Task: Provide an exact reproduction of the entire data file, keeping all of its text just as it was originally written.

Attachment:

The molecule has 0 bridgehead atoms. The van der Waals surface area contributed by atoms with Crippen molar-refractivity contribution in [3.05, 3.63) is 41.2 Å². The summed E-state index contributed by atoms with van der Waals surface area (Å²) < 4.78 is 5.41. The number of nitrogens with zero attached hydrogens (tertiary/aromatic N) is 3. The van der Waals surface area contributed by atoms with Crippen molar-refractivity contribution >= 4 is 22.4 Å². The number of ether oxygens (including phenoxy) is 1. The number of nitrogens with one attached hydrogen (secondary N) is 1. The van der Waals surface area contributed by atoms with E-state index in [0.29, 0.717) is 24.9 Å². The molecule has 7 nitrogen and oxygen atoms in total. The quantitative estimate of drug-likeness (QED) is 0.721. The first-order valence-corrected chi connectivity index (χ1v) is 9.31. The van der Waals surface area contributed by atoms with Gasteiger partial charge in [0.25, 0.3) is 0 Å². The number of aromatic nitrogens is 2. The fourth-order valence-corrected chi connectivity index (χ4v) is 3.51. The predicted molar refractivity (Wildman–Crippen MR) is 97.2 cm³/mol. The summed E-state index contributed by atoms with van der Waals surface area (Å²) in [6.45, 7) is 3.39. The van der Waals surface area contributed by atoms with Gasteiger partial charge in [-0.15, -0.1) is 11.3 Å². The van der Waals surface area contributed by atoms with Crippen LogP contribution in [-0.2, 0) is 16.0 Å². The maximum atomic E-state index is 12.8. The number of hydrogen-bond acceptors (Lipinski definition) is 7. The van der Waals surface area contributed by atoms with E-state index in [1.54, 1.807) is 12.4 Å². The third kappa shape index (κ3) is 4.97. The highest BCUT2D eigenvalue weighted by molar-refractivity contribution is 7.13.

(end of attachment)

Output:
The molecule has 0 bridgehead atoms. The van der Waals surface area contributed by atoms with Crippen molar-refractivity contribution in [3.05, 3.63) is 41.2 Å². The summed E-state index contributed by atoms with van der Waals surface area (Å²) < 4.78 is 5.41. The number of nitrogens with zero attached hydrogens (tertiary/aromatic N) is 3. The van der Waals surface area contributed by atoms with Crippen molar-refractivity contribution >= 4 is 22.4 Å². The number of ether oxygens (including phenoxy) is 1. The number of nitrogens with one attached hydrogen (secondary N) is 1. The van der Waals surface area contributed by atoms with E-state index in [0.29, 0.717) is 24.9 Å². The molecule has 7 nitrogen and oxygen atoms in total. The quantitative estimate of drug-likeness (QED) is 0.721. The first-order valence-corrected chi connectivity index (χ1v) is 9.31. The van der Waals surface area contributed by atoms with Gasteiger partial charge in [0.25, 0.3) is 0 Å². The number of aromatic nitrogens is 2. The fourth-order valence-corrected chi connectivity index (χ4v) is 3.51. The predicted molar refractivity (Wildman–Crippen MR) is 97.2 cm³/mol. The summed E-state index contributed by atoms with van der Waals surface area (Å²) in [6.45, 7) is 3.39. The van der Waals surface area contributed by atoms with Gasteiger partial charge in [-0.15, -0.1) is 11.3 Å². The van der Waals surface area contributed by atoms with Crippen LogP contribution in [-0.2, 0) is 16.0 Å². The maximum atomic E-state index is 12.8. The number of hydrogen-bond acceptors (Lipinski definition) is 7. The van der Waals surface area contributed by atoms with E-state index in [1.54, 1.807) is 12.4 Å². The third kappa shape index (κ3) is 4.97. The highest BCUT2D eigenvalue weighted by molar-refractivity contribution is 7.13.